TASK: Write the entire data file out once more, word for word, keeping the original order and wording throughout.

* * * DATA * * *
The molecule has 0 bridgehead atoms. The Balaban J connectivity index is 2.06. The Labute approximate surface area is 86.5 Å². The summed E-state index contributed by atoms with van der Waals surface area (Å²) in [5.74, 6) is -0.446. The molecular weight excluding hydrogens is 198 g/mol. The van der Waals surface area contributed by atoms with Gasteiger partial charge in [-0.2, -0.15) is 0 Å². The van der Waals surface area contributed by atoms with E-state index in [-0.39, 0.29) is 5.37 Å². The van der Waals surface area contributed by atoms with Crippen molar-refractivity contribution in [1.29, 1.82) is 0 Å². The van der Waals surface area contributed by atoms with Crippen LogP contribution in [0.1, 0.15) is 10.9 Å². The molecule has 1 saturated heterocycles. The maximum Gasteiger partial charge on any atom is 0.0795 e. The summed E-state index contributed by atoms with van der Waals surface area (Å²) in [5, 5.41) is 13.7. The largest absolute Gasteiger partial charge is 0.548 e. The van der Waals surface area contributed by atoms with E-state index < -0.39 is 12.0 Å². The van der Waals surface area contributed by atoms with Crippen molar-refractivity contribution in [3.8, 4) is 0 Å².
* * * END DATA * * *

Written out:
The molecule has 0 bridgehead atoms. The Balaban J connectivity index is 2.06. The Labute approximate surface area is 86.5 Å². The summed E-state index contributed by atoms with van der Waals surface area (Å²) in [5.74, 6) is -0.446. The molecular weight excluding hydrogens is 198 g/mol. The van der Waals surface area contributed by atoms with Gasteiger partial charge in [-0.2, -0.15) is 0 Å². The van der Waals surface area contributed by atoms with E-state index in [-0.39, 0.29) is 5.37 Å². The van der Waals surface area contributed by atoms with Crippen molar-refractivity contribution in [1.29, 1.82) is 0 Å². The van der Waals surface area contributed by atoms with Crippen LogP contribution in [0.1, 0.15) is 10.9 Å². The molecule has 1 saturated heterocycles. The maximum Gasteiger partial charge on any atom is 0.0795 e. The summed E-state index contributed by atoms with van der Waals surface area (Å²) in [5, 5.41) is 13.7. The largest absolute Gasteiger partial charge is 0.548 e. The van der Waals surface area contributed by atoms with E-state index < -0.39 is 12.0 Å². The van der Waals surface area contributed by atoms with Crippen molar-refractivity contribution in [3.8, 4) is 0 Å².